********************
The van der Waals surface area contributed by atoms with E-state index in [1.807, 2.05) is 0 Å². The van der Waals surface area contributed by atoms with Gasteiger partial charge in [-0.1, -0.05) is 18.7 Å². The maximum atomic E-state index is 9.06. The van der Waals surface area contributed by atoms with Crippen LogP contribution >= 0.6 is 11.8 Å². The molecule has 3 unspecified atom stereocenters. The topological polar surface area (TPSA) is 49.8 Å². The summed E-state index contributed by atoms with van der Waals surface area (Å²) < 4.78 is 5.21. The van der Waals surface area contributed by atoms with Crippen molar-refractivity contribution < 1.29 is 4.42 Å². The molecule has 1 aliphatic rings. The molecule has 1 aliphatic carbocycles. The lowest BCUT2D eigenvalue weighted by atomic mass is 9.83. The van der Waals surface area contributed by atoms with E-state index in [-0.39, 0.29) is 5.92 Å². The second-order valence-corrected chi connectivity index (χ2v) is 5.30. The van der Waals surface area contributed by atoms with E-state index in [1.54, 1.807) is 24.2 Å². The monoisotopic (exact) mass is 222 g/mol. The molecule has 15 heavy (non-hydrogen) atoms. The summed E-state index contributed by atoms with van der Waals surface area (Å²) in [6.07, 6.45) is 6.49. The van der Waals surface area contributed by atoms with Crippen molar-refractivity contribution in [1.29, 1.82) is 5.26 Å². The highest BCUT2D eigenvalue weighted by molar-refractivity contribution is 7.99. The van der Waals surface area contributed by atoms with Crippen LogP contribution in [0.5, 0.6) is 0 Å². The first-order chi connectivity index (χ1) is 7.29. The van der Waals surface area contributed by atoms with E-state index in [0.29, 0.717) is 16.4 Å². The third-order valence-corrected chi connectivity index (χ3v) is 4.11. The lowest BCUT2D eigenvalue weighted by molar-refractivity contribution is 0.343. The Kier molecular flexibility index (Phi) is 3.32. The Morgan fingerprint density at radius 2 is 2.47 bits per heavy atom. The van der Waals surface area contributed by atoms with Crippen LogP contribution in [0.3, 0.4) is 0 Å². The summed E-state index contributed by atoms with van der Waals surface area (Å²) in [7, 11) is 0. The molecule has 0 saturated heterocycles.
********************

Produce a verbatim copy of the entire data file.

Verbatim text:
The van der Waals surface area contributed by atoms with E-state index in [1.807, 2.05) is 0 Å². The van der Waals surface area contributed by atoms with Gasteiger partial charge in [-0.1, -0.05) is 18.7 Å². The maximum atomic E-state index is 9.06. The van der Waals surface area contributed by atoms with Crippen LogP contribution >= 0.6 is 11.8 Å². The molecule has 3 unspecified atom stereocenters. The topological polar surface area (TPSA) is 49.8 Å². The summed E-state index contributed by atoms with van der Waals surface area (Å²) < 4.78 is 5.21. The van der Waals surface area contributed by atoms with Crippen molar-refractivity contribution < 1.29 is 4.42 Å². The molecule has 1 aliphatic rings. The molecule has 1 aliphatic carbocycles. The lowest BCUT2D eigenvalue weighted by atomic mass is 9.83. The van der Waals surface area contributed by atoms with E-state index in [-0.39, 0.29) is 5.92 Å². The second-order valence-corrected chi connectivity index (χ2v) is 5.30. The van der Waals surface area contributed by atoms with E-state index in [1.54, 1.807) is 24.2 Å². The monoisotopic (exact) mass is 222 g/mol. The molecule has 15 heavy (non-hydrogen) atoms. The summed E-state index contributed by atoms with van der Waals surface area (Å²) in [6.07, 6.45) is 6.49. The van der Waals surface area contributed by atoms with Crippen molar-refractivity contribution in [1.29, 1.82) is 5.26 Å². The highest BCUT2D eigenvalue weighted by molar-refractivity contribution is 7.99. The van der Waals surface area contributed by atoms with Crippen LogP contribution in [0.5, 0.6) is 0 Å². The first-order chi connectivity index (χ1) is 7.29. The van der Waals surface area contributed by atoms with E-state index in [0.29, 0.717) is 16.4 Å². The third-order valence-corrected chi connectivity index (χ3v) is 4.11. The lowest BCUT2D eigenvalue weighted by molar-refractivity contribution is 0.343. The Kier molecular flexibility index (Phi) is 3.32. The Morgan fingerprint density at radius 2 is 2.47 bits per heavy atom. The van der Waals surface area contributed by atoms with Crippen LogP contribution in [0.3, 0.4) is 0 Å². The summed E-state index contributed by atoms with van der Waals surface area (Å²) in [7, 11) is 0. The molecule has 0 saturated heterocycles.